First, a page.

High Street Barnet
Image dated 1890
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This photo is of the parade opposite the Monk public house in Barnet. Probably circa 1900.Licence:
Creative Commons Attribution-ShareAlike Licence
This photo is of the parade opposite the Monk public house in Barnet. Probably circa 1900.
User unknown/public domain
Monken Hadley was the main site of the Battle of Barnet in 1471, one of the two principal engagements of the Wars of the Roses.
Added: 18 Mar 2018 09:23 GMT
No, it?s not the parade of shops you mention, it?s Middle Row which was demolished in 1889 and was situated to the south of the parish church literally in the middle of the High Street!
|VIEW THE MONKEN HADLEY AREA IN THE 1750s|
The 1750 Rocque map is bounded by Sudbury (NW), Snaresbrook (NE), Eltham (SE) and Hampton Court (SW).
Outside these bounds, the 1750 map does not display.
|VIEW THE MONKEN HADLEY AREA IN THE 1800s|
The 1800 mapping is bounded by Stanmore (NW), Woodford (NE), Bromley (SE) and Hampton Court (SW).
Outside these bounds, the 1800 map does not display.
|VIEW THE MONKEN HADLEY AREA IN THE 1830s|
The 1830 mapping is bounded by West Hampstead (NW), Hackney (NE), Greenwich (SE) and Chelsea (SW).
Outside these bounds, the 1830 map does not display.
|VIEW THE MONKEN HADLEY AREA IN THE 1860s|
The 1860 mapping is bounded by Brent Cross (NW), Stratford (NE), Greenwich (SE) and Hammermith (SW).
Outside these bounds, the 1860 map does not display.
|VIEW THE MONKEN HADLEY AREA IN THE 1900s|
The 1900 mapping covers all of the London area.
An ancient country village north of Barnet, it is now a suburban development situated on the very edge of Greater London 11 miles north north-west of Charing Cross, while retaining much of its rural character.
During the 1471 Battle of Barnet, troops advanced through the village, although the action took place north (Hadley Wood) and west (Hadley Green) of the settlement. Although the retreat of the forces of Lord William Hastings (at the hands of the Earl of Oxford) took place in the parish of Barnet, all of the other key engagements were within Monken Hadley parish, including the historically significant death of Richard Neville, 16th Earl of Warwick, believed to be at the place where a monument now stands on the Great North Road.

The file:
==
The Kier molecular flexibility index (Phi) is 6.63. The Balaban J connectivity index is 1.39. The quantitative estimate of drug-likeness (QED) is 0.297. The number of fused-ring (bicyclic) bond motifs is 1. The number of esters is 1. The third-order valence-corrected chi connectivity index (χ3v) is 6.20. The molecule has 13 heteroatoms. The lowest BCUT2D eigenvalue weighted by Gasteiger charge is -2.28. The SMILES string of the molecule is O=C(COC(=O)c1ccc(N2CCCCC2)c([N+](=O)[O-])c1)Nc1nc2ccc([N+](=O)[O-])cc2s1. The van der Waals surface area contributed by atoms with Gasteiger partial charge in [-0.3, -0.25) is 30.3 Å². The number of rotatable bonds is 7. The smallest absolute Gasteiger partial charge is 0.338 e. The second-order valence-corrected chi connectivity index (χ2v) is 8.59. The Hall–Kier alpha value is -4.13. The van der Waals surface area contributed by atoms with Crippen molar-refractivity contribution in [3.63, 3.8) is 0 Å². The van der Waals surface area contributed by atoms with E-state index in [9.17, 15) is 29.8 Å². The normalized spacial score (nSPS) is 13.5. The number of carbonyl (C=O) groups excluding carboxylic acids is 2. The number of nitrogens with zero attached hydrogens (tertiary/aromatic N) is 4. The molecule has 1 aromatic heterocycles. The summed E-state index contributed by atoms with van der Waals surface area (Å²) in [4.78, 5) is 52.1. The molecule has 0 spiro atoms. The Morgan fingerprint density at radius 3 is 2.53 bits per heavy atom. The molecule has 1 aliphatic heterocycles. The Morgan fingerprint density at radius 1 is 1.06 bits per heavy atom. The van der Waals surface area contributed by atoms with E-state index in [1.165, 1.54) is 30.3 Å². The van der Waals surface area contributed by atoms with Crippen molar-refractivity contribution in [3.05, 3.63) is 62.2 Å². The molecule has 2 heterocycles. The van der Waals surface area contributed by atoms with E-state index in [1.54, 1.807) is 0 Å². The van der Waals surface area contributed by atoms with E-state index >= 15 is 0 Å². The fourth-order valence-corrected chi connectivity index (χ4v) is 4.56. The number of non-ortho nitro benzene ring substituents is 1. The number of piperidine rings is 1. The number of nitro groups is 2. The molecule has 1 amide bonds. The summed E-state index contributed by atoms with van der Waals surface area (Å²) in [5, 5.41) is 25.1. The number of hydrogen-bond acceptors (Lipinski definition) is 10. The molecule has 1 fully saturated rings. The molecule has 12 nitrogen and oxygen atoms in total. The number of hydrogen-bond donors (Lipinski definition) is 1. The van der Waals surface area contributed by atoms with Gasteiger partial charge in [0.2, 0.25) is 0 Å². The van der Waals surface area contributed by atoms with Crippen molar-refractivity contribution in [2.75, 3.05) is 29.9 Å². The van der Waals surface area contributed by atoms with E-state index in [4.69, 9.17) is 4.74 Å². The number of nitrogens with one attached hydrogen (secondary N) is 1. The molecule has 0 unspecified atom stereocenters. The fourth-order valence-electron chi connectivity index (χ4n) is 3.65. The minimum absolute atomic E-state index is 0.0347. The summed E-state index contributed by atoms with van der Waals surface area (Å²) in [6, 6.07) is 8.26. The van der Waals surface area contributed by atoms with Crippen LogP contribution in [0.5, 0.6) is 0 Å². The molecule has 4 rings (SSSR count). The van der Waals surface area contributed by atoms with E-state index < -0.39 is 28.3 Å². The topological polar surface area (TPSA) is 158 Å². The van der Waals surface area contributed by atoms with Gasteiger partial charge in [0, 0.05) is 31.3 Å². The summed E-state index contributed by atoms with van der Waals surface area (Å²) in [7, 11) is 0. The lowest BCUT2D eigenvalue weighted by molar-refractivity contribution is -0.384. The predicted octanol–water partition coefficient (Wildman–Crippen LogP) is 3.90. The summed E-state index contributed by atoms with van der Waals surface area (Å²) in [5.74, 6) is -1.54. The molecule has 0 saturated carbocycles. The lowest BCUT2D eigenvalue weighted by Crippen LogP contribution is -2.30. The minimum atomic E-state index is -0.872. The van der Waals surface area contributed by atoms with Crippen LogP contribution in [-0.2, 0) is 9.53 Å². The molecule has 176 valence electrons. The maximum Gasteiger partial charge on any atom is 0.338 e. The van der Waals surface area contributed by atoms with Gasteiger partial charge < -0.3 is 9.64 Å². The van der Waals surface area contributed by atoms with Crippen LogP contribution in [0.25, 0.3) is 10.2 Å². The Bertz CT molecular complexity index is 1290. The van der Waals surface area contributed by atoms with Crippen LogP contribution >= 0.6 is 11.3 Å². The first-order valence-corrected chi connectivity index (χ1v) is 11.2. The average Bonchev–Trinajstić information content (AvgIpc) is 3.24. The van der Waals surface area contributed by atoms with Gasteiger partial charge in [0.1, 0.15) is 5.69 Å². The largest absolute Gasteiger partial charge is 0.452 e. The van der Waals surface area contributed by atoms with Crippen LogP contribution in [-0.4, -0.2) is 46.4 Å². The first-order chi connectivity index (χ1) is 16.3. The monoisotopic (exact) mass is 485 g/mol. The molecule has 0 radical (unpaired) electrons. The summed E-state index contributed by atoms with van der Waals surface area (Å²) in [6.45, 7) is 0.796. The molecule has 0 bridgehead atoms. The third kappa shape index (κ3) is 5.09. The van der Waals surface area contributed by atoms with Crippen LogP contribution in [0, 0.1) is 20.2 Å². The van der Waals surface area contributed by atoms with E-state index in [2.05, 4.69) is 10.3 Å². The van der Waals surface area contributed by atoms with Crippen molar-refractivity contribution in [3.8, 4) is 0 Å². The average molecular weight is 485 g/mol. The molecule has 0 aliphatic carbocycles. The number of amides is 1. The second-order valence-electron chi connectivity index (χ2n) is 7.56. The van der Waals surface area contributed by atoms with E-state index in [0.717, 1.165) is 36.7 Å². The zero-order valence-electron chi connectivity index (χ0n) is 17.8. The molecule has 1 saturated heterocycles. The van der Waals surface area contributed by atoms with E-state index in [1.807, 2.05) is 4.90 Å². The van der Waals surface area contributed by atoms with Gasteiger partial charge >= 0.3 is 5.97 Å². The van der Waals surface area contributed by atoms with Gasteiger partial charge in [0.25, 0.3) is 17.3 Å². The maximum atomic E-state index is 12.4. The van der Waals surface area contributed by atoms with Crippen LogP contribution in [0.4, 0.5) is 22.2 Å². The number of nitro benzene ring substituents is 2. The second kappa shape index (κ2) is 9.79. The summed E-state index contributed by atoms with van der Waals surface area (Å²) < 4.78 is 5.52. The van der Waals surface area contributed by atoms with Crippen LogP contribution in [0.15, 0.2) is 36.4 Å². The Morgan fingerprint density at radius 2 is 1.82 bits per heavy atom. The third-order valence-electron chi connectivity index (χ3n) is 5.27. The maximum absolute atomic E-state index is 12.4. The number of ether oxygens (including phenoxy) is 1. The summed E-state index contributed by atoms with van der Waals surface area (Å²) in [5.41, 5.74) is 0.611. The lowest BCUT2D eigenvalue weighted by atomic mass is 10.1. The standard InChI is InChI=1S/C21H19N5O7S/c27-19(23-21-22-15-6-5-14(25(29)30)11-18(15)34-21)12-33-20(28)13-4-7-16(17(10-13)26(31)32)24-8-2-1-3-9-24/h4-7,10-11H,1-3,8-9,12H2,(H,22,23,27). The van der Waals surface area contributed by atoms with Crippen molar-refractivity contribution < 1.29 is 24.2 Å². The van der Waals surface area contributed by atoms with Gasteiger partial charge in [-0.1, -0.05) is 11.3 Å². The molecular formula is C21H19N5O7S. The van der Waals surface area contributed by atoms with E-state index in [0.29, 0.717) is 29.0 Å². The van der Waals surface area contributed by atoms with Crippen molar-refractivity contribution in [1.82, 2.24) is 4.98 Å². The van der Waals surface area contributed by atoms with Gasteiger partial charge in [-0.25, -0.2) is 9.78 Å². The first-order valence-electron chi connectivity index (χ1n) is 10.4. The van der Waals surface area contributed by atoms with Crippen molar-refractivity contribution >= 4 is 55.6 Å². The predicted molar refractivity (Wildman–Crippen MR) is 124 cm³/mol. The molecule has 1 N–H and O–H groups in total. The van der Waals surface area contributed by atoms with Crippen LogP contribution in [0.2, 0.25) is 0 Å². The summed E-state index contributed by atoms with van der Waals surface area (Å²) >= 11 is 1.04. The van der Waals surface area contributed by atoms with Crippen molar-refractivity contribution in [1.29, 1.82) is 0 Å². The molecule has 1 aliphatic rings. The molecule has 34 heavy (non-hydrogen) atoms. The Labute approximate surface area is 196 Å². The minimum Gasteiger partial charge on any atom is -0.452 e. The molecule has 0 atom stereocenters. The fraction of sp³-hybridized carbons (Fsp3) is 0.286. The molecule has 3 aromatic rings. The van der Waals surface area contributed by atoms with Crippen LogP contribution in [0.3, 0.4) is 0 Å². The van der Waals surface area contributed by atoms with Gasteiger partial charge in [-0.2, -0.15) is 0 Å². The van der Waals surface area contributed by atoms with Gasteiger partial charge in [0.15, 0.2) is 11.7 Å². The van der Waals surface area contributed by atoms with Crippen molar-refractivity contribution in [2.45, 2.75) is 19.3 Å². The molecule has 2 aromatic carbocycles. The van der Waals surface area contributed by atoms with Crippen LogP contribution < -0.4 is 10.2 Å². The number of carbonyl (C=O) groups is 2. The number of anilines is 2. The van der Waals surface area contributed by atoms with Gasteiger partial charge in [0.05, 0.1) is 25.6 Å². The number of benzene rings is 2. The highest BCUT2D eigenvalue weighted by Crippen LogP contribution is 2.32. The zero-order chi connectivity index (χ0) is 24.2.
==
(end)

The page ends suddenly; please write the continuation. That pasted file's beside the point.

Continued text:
The parish church of St Mary the Virgin was built in its present form in 1494 (the date being carved in stone over the west door) although a church is believed to have stood on the site for over 800 years. The present building is in the perpendicular style, and includes two side chapels (in transepts) dedicated to St Anne and St Catherine. The building was heavily renovated in Victorian times, and contains large quantities of Victorian woodwork furniture. The parish and church were heavily influenced by the Oxford Movement and it remains a focus of eucharistic worship within the surrounding district.
Historically Monken Hadley was a civil parish of Middlesex forming part of a small protrusion into Hertfordshire. In 1889, under the Local Government Act 1888, the civil parish was transferred to Hertfordshire. Under the Local Government Act 1894 the parish was split with a Hadley parish becoming part of the Barnet Urban District, while the remaining part of the parish became part of the East Barnet Urban District, both of Hertfordshire. In 1965, under the London Government Act 1963, its area was transferred to Greater London and combined with that of other districts formerly in Hertfordshire and Middlesex to form the present-day London Borough of Barnet.